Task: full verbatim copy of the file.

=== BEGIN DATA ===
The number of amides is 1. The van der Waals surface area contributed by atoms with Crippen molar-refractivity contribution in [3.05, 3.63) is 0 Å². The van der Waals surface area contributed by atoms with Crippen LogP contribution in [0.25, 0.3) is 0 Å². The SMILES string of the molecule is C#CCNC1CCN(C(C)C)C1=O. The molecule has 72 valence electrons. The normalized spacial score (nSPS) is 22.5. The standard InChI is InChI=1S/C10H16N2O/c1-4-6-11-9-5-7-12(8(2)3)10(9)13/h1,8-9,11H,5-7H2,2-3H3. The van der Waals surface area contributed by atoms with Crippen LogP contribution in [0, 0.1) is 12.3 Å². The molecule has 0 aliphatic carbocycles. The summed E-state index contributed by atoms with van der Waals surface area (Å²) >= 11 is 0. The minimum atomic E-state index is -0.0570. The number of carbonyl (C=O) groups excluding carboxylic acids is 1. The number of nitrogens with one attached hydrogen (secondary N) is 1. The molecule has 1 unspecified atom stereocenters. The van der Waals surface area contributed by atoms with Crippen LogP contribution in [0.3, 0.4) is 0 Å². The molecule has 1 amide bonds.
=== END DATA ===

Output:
The number of amides is 1. The van der Waals surface area contributed by atoms with Crippen molar-refractivity contribution in [3.05, 3.63) is 0 Å². The van der Waals surface area contributed by atoms with Crippen LogP contribution in [0.25, 0.3) is 0 Å². The SMILES string of the molecule is C#CCNC1CCN(C(C)C)C1=O. The molecule has 72 valence electrons. The normalized spacial score (nSPS) is 22.5. The standard InChI is InChI=1S/C10H16N2O/c1-4-6-11-9-5-7-12(8(2)3)10(9)13/h1,8-9,11H,5-7H2,2-3H3. The van der Waals surface area contributed by atoms with Crippen LogP contribution in [0, 0.1) is 12.3 Å². The molecule has 0 aliphatic carbocycles. The summed E-state index contributed by atoms with van der Waals surface area (Å²) >= 11 is 0. The minimum atomic E-state index is -0.0570. The number of carbonyl (C=O) groups excluding carboxylic acids is 1. The number of nitrogens with one attached hydrogen (secondary N) is 1. The molecule has 1 unspecified atom stereocenters. The van der Waals surface area contributed by atoms with Crippen LogP contribution in [0.3, 0.4) is 0 Å². The molecule has 1 amide bonds.